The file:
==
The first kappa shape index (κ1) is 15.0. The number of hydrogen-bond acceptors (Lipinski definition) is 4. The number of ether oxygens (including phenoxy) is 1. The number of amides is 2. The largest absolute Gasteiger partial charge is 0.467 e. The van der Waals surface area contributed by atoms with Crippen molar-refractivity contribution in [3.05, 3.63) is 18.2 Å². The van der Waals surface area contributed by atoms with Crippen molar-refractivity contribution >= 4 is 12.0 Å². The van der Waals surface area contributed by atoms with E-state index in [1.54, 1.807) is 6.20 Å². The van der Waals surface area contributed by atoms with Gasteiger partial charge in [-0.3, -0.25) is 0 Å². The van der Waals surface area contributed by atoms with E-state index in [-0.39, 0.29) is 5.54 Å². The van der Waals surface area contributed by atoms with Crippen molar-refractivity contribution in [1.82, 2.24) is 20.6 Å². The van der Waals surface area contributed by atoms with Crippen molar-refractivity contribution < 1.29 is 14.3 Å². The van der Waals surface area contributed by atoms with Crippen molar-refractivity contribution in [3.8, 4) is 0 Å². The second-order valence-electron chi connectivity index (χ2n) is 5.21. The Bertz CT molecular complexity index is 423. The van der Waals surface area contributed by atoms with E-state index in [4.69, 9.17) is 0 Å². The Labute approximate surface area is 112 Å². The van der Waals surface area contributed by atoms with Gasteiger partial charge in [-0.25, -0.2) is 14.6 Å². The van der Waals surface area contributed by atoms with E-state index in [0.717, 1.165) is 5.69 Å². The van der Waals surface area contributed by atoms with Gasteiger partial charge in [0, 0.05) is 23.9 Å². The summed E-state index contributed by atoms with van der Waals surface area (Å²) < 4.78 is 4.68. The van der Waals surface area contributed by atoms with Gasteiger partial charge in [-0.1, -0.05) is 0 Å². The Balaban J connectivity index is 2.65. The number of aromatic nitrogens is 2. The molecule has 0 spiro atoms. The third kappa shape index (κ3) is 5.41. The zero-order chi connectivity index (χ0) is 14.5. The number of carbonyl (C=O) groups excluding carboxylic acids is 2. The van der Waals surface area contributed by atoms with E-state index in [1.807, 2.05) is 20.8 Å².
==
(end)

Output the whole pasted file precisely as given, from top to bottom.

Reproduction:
The first kappa shape index (κ1) is 15.0. The number of hydrogen-bond acceptors (Lipinski definition) is 4. The number of ether oxygens (including phenoxy) is 1. The number of amides is 2. The largest absolute Gasteiger partial charge is 0.467 e. The van der Waals surface area contributed by atoms with Crippen molar-refractivity contribution in [3.05, 3.63) is 18.2 Å². The van der Waals surface area contributed by atoms with Crippen molar-refractivity contribution >= 4 is 12.0 Å². The van der Waals surface area contributed by atoms with E-state index in [1.54, 1.807) is 6.20 Å². The van der Waals surface area contributed by atoms with Gasteiger partial charge in [-0.3, -0.25) is 0 Å². The van der Waals surface area contributed by atoms with E-state index in [-0.39, 0.29) is 5.54 Å². The van der Waals surface area contributed by atoms with Crippen molar-refractivity contribution in [1.82, 2.24) is 20.6 Å². The van der Waals surface area contributed by atoms with Crippen molar-refractivity contribution < 1.29 is 14.3 Å². The van der Waals surface area contributed by atoms with Crippen molar-refractivity contribution in [3.8, 4) is 0 Å². The second-order valence-electron chi connectivity index (χ2n) is 5.21. The Bertz CT molecular complexity index is 423. The van der Waals surface area contributed by atoms with E-state index in [4.69, 9.17) is 0 Å². The Labute approximate surface area is 112 Å². The van der Waals surface area contributed by atoms with Gasteiger partial charge in [-0.25, -0.2) is 14.6 Å². The van der Waals surface area contributed by atoms with E-state index in [0.717, 1.165) is 5.69 Å². The van der Waals surface area contributed by atoms with Gasteiger partial charge in [0, 0.05) is 23.9 Å². The summed E-state index contributed by atoms with van der Waals surface area (Å²) < 4.78 is 4.68. The van der Waals surface area contributed by atoms with Gasteiger partial charge in [-0.1, -0.05) is 0 Å². The Balaban J connectivity index is 2.65. The number of aromatic nitrogens is 2. The molecule has 0 spiro atoms. The third kappa shape index (κ3) is 5.41. The zero-order chi connectivity index (χ0) is 14.5. The number of carbonyl (C=O) groups excluding carboxylic acids is 2. The van der Waals surface area contributed by atoms with E-state index in [1.807, 2.05) is 20.8 Å².